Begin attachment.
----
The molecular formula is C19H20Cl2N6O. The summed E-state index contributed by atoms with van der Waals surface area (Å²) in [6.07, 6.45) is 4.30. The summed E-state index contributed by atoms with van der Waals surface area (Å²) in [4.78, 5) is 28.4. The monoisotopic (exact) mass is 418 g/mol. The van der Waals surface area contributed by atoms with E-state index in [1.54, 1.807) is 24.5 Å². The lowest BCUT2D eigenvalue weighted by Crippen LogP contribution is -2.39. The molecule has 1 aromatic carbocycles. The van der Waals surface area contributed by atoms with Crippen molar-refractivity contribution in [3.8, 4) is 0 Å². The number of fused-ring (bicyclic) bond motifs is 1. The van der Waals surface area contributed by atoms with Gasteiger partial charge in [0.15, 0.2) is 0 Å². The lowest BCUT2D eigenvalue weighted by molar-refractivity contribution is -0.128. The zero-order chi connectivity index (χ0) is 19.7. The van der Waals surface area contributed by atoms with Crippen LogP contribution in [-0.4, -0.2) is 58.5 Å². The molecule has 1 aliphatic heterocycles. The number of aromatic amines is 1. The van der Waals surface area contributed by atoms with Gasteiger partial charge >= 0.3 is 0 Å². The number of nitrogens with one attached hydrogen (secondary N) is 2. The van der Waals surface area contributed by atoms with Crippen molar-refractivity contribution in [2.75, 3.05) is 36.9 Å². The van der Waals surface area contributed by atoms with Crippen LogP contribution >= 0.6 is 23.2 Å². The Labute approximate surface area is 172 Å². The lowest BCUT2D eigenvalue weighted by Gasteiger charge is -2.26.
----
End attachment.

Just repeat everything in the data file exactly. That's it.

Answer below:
The molecular formula is C19H20Cl2N6O. The summed E-state index contributed by atoms with van der Waals surface area (Å²) in [6.07, 6.45) is 4.30. The summed E-state index contributed by atoms with van der Waals surface area (Å²) in [4.78, 5) is 28.4. The monoisotopic (exact) mass is 418 g/mol. The van der Waals surface area contributed by atoms with E-state index in [1.54, 1.807) is 24.5 Å². The lowest BCUT2D eigenvalue weighted by Crippen LogP contribution is -2.39. The molecule has 1 aromatic carbocycles. The van der Waals surface area contributed by atoms with Crippen molar-refractivity contribution in [3.8, 4) is 0 Å². The number of fused-ring (bicyclic) bond motifs is 1. The van der Waals surface area contributed by atoms with Gasteiger partial charge in [0.15, 0.2) is 0 Å². The lowest BCUT2D eigenvalue weighted by molar-refractivity contribution is -0.128. The zero-order chi connectivity index (χ0) is 19.7. The van der Waals surface area contributed by atoms with Crippen LogP contribution in [-0.4, -0.2) is 58.5 Å². The molecule has 1 aliphatic heterocycles. The number of aromatic amines is 1. The van der Waals surface area contributed by atoms with Gasteiger partial charge >= 0.3 is 0 Å². The number of nitrogens with one attached hydrogen (secondary N) is 2. The van der Waals surface area contributed by atoms with Crippen molar-refractivity contribution in [2.75, 3.05) is 36.9 Å². The van der Waals surface area contributed by atoms with Crippen LogP contribution >= 0.6 is 23.2 Å². The Labute approximate surface area is 172 Å². The lowest BCUT2D eigenvalue weighted by Gasteiger charge is -2.26.